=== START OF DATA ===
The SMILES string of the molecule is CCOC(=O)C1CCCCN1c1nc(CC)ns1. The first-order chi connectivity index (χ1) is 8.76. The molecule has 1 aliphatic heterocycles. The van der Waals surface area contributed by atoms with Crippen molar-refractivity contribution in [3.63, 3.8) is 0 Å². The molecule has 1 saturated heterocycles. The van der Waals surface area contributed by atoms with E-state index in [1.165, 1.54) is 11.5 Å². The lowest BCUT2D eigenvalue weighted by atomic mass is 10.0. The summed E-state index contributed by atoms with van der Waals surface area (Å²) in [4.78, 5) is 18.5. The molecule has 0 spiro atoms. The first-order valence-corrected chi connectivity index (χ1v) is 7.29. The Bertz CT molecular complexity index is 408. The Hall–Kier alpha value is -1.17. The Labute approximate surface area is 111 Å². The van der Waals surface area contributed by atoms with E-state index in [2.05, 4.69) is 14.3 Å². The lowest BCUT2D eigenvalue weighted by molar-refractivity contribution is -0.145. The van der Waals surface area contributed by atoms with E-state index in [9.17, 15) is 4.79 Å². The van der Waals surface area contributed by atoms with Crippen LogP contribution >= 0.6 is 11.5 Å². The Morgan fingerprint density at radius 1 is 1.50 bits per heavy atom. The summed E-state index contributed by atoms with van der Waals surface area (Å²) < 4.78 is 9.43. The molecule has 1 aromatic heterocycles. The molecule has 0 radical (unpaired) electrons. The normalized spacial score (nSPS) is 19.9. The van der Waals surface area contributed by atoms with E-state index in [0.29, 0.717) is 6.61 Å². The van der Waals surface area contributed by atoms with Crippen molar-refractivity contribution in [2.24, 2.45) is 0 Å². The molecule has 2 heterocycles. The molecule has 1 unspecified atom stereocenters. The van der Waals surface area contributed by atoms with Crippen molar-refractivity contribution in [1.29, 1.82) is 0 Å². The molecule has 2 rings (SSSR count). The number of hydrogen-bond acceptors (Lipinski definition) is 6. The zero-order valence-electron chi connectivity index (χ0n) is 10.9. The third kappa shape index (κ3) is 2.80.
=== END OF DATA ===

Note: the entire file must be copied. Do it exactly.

The SMILES string of the molecule is CCOC(=O)C1CCCCN1c1nc(CC)ns1. The first-order chi connectivity index (χ1) is 8.76. The molecule has 1 aliphatic heterocycles. The van der Waals surface area contributed by atoms with Crippen molar-refractivity contribution in [3.63, 3.8) is 0 Å². The molecule has 1 saturated heterocycles. The van der Waals surface area contributed by atoms with E-state index in [1.165, 1.54) is 11.5 Å². The lowest BCUT2D eigenvalue weighted by atomic mass is 10.0. The summed E-state index contributed by atoms with van der Waals surface area (Å²) in [4.78, 5) is 18.5. The molecule has 0 spiro atoms. The first-order valence-corrected chi connectivity index (χ1v) is 7.29. The Bertz CT molecular complexity index is 408. The Hall–Kier alpha value is -1.17. The Labute approximate surface area is 111 Å². The van der Waals surface area contributed by atoms with E-state index in [2.05, 4.69) is 14.3 Å². The lowest BCUT2D eigenvalue weighted by molar-refractivity contribution is -0.145. The van der Waals surface area contributed by atoms with E-state index in [9.17, 15) is 4.79 Å². The van der Waals surface area contributed by atoms with Crippen LogP contribution >= 0.6 is 11.5 Å². The Morgan fingerprint density at radius 1 is 1.50 bits per heavy atom. The summed E-state index contributed by atoms with van der Waals surface area (Å²) < 4.78 is 9.43. The molecule has 1 aromatic heterocycles. The molecule has 0 radical (unpaired) electrons. The normalized spacial score (nSPS) is 19.9. The van der Waals surface area contributed by atoms with E-state index in [0.29, 0.717) is 6.61 Å². The van der Waals surface area contributed by atoms with Crippen molar-refractivity contribution in [2.24, 2.45) is 0 Å². The molecule has 2 heterocycles. The molecule has 1 unspecified atom stereocenters. The van der Waals surface area contributed by atoms with Crippen molar-refractivity contribution in [1.29, 1.82) is 0 Å². The molecule has 2 rings (SSSR count). The number of hydrogen-bond acceptors (Lipinski definition) is 6. The zero-order valence-electron chi connectivity index (χ0n) is 10.9. The third kappa shape index (κ3) is 2.80.